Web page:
London-driven online fashion store makes shopping for yourself and others WORTH more than ever through sustainable and stylish upcycling
Sustainability is at the core of Fanshawe Centre for Research and Innovation (CRI)’s mission. Every research project at CRI is designed to uplift the whole of Southwestern Ontario by employing innovation to drive forward the greater community and economy.
In time for thoughtful holiday shopping, the online launch of a fashion e-commerce site called “WORTH Love Again” proves the potential for sustainability to meet many environmental, societal and economic challenges in a way that pushes style and creativity to greater heights. The brand-new online retail experience is the result of a CRI research project in partnership with Goodwill Industries, Ontario Great Lakes and is founded by professors Jennifer Wright and Meredith Jones from Fanshawe College’s Faculty of Creative Industries.
“The original purpose of the WORTH sustainable fashion project has been to demonstrate a way forward for the fashion industry to find a pathway to reduce its end-of-cycle waste and divert more and more valuable textile from winding up in landfill,” explains Wright. “Working with Goodwill, we set out with this research project to create stylish fashion pieces that could be sold out of the articles collected – extending the life of the textiles themselves. We also worked to improve the in-Canada capacity for textile manufacturing through making all the articles in the London facility with a social benefits model that focuses on newcomer skills training, functional language education, and a supportive workplace culture with fair wages and benefits. This entire project is designed to serve as a model for the fashion industry globally to create a more sustainable product cycle that values the workers who manufacture the goods as well.”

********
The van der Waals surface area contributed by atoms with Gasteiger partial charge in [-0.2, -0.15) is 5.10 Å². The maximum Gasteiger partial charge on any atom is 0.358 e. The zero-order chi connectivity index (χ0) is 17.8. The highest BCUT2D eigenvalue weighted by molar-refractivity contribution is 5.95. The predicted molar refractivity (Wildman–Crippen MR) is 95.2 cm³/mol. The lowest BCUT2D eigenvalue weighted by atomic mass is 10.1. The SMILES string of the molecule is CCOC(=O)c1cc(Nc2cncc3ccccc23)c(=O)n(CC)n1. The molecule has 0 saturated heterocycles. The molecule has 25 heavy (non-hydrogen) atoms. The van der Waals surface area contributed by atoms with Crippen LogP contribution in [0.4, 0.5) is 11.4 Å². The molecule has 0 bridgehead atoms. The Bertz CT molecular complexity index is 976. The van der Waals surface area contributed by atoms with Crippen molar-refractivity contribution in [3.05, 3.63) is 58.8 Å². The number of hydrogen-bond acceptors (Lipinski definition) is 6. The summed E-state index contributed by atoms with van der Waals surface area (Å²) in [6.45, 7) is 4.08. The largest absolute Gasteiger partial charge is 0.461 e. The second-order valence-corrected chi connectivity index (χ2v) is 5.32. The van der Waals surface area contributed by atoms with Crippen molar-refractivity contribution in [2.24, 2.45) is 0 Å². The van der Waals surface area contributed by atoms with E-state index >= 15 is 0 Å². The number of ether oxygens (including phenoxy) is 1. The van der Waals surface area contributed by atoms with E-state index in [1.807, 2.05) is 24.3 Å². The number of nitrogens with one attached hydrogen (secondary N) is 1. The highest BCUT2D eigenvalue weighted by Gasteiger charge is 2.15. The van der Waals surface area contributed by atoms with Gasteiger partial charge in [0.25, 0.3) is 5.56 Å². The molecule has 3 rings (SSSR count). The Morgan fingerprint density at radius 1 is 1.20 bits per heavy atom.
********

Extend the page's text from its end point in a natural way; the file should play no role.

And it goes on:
Through the COVID-19 pandemic, the project has pivoted in significant ways to get to its December online unveiling. “Originally, the WORTH products were set to launch in a retail model in May, 2020 – and we all went into lockdown on March 13th. We had our workers all set up and their training fully underway; the project was ready to go. As a response, we pivoted immediately with Goodwill into making face masks through implementing a best-practice remote and safe garment manufacturing platform. In a way, this experience took the development of WORTH further because now the infrastructure and workers are in place – Goodwill is set to take on ongoing manufacturing of the face masks and now add in the additional fashion items. It’s set the project up for long-lasting success with Goodwill to carry further, and now through this online e-commerce platform the reach is greater.”
The e-commerce platform and social media promotional strategy were developed by students from Fanshawe’s Lawrence Kinlin School of Business and has been adopted by Goodwill into its ongoing platform to maintain. “What’s amazing is the empowerment of everyone in the whole WORTH sustainability model,” adds Wright. “Not only is the customer buying a piece of fashion that is 100 per cent unique, they’re contributing to the betterment of the world through sustainable purchasing choices. They’re supporting a whole cycle of fashion manufacturing that supports the manufacturing workers and adds value back at the end of the textile’s life span.”
The “WORTH Love Again” website is at https://worthloveagain.com
CRI acknowledges the generous support of the Natural Science and Engineering Research Council in this research project.